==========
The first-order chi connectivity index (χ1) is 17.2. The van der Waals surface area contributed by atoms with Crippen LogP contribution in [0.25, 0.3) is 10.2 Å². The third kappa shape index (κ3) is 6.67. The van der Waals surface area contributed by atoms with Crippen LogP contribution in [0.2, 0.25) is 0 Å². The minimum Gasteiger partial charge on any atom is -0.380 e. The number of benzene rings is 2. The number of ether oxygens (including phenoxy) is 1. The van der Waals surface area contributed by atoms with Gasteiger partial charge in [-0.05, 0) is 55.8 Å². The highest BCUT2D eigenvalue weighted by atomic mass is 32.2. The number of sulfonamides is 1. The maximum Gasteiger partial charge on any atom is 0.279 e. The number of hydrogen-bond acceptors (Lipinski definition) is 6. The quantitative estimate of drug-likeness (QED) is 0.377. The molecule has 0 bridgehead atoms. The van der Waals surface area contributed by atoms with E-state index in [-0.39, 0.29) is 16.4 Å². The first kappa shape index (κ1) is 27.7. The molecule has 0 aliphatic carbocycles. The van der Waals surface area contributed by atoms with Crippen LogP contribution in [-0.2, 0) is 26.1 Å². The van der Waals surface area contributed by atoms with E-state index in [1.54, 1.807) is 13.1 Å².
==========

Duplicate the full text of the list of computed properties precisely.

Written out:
The first-order chi connectivity index (χ1) is 17.2. The van der Waals surface area contributed by atoms with Crippen LogP contribution in [0.25, 0.3) is 10.2 Å². The third kappa shape index (κ3) is 6.67. The van der Waals surface area contributed by atoms with Crippen LogP contribution in [0.2, 0.25) is 0 Å². The minimum Gasteiger partial charge on any atom is -0.380 e. The number of benzene rings is 2. The number of ether oxygens (including phenoxy) is 1. The van der Waals surface area contributed by atoms with Gasteiger partial charge in [-0.05, 0) is 55.8 Å². The highest BCUT2D eigenvalue weighted by atomic mass is 32.2. The number of sulfonamides is 1. The maximum Gasteiger partial charge on any atom is 0.279 e. The number of hydrogen-bond acceptors (Lipinski definition) is 6. The quantitative estimate of drug-likeness (QED) is 0.377. The molecule has 0 bridgehead atoms. The van der Waals surface area contributed by atoms with E-state index in [-0.39, 0.29) is 16.4 Å². The first kappa shape index (κ1) is 27.7. The molecule has 0 aliphatic carbocycles. The van der Waals surface area contributed by atoms with Crippen LogP contribution in [-0.2, 0) is 26.1 Å². The van der Waals surface area contributed by atoms with E-state index in [1.54, 1.807) is 13.1 Å².